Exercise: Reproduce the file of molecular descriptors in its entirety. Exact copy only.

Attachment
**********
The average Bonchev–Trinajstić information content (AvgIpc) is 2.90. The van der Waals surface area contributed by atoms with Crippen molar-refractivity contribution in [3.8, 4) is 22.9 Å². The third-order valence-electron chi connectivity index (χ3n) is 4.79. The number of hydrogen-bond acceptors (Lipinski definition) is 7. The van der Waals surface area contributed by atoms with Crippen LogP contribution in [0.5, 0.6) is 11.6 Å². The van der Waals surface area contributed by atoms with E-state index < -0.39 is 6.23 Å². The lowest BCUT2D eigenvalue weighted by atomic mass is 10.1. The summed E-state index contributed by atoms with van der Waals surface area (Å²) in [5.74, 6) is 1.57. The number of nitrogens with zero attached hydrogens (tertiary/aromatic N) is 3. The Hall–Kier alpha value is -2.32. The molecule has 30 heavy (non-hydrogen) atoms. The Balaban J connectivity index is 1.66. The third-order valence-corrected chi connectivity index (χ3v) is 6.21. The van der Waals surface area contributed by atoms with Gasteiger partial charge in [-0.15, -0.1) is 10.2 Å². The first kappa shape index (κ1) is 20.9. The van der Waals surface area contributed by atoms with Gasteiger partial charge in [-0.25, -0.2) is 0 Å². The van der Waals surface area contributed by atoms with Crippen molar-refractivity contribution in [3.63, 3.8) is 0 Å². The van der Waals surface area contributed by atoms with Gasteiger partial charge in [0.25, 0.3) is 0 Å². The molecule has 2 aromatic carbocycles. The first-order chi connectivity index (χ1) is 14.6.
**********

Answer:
The average Bonchev–Trinajstić information content (AvgIpc) is 2.90. The van der Waals surface area contributed by atoms with Crippen molar-refractivity contribution in [3.8, 4) is 22.9 Å². The third-order valence-electron chi connectivity index (χ3n) is 4.79. The number of hydrogen-bond acceptors (Lipinski definition) is 7. The van der Waals surface area contributed by atoms with Crippen LogP contribution in [0.5, 0.6) is 11.6 Å². The van der Waals surface area contributed by atoms with E-state index < -0.39 is 6.23 Å². The lowest BCUT2D eigenvalue weighted by atomic mass is 10.1. The summed E-state index contributed by atoms with van der Waals surface area (Å²) in [5.74, 6) is 1.57. The number of nitrogens with zero attached hydrogens (tertiary/aromatic N) is 3. The Hall–Kier alpha value is -2.32. The molecule has 30 heavy (non-hydrogen) atoms. The Balaban J connectivity index is 1.66. The third-order valence-corrected chi connectivity index (χ3v) is 6.21. The van der Waals surface area contributed by atoms with Gasteiger partial charge in [-0.15, -0.1) is 10.2 Å². The first kappa shape index (κ1) is 20.9. The van der Waals surface area contributed by atoms with Gasteiger partial charge in [-0.25, -0.2) is 0 Å². The van der Waals surface area contributed by atoms with Crippen molar-refractivity contribution in [3.63, 3.8) is 0 Å². The van der Waals surface area contributed by atoms with Gasteiger partial charge in [0.25, 0.3) is 0 Å². The molecule has 2 aromatic carbocycles. The first-order chi connectivity index (χ1) is 14.6.